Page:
Slurry to soil clay behaviour model : using methylene blue to cross the process / geotechnical engineering divide Wells, Patrick Sean; Kaminsky, H. A. W.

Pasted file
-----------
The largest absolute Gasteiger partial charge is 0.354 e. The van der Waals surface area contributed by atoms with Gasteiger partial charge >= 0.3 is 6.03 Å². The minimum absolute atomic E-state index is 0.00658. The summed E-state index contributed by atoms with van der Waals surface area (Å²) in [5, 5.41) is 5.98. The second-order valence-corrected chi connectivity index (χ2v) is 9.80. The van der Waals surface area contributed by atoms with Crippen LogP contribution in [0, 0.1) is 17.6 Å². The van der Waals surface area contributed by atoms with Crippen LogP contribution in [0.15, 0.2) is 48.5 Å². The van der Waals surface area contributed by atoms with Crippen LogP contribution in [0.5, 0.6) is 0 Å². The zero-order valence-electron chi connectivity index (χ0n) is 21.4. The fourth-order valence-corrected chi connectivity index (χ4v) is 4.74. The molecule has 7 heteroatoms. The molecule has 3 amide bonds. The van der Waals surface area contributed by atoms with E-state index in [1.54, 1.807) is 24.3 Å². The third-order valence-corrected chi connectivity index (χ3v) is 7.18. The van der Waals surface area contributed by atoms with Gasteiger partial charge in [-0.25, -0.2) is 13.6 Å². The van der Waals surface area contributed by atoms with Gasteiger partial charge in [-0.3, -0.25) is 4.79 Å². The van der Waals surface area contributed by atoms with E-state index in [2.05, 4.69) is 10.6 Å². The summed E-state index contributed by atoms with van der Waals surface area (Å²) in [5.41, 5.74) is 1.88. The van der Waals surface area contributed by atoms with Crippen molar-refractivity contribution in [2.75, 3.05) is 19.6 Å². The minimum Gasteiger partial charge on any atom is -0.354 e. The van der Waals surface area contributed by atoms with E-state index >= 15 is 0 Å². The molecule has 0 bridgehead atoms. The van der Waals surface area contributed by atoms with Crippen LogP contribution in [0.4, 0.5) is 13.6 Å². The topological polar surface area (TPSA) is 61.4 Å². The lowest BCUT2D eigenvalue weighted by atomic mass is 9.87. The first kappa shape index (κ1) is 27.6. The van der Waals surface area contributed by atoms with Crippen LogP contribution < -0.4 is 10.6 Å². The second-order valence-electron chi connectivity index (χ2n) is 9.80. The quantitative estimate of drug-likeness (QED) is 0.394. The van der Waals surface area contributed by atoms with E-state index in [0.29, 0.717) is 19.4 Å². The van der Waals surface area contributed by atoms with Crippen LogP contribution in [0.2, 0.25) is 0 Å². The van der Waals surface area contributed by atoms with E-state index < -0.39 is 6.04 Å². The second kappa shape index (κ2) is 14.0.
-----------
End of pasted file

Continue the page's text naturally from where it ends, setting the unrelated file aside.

The models and formulae used to describe the behaviour of materials vary based on the history of the individuals and groups who defined the area of study. In the case of tailings behaviour, two main disciplines describe either end of the processes with very little in the way of common descriptors to bridge the base scientific and engineering principles. Process Engineering dominates the descriptions for tailings materials in their suspended solids or liquid slurry state. Based on various incarnations of rheology, including terms such as viscosity or yield stress, as well as material and chemical descriptors such as clay content, particle specific gravity, pH, and ionic concentration, all contribute to a well-defined behaviour model. Geotechnical Engineering dominates the descriptions for the same materials, once they have dewatered sufficiently to be described by the Terzaghi principle. Terms such as effective stress, pore water pressure, permeability, and coefficients of consolidation are used to monitor and predict the behaviour of these materials once deposited. Tailings engineering straddles these two disciplines and practitioners need to be fluent in both descriptions. However, these two areas do not readily translate and there are many cases where similar terms actually provide very different meaning (“water content” being one prime example). One area which could bridge the gap for clay-dominated tailings is through the methylene blue index (MBI) measurement and its clear correlation to rheology / strength, as well as correlations to liquid and plastic limits. This paper uses data from tailings in the oil sands of northeastern Alberta, Canada to show the relationship between MBI and the gradual transition from slurry to soil.
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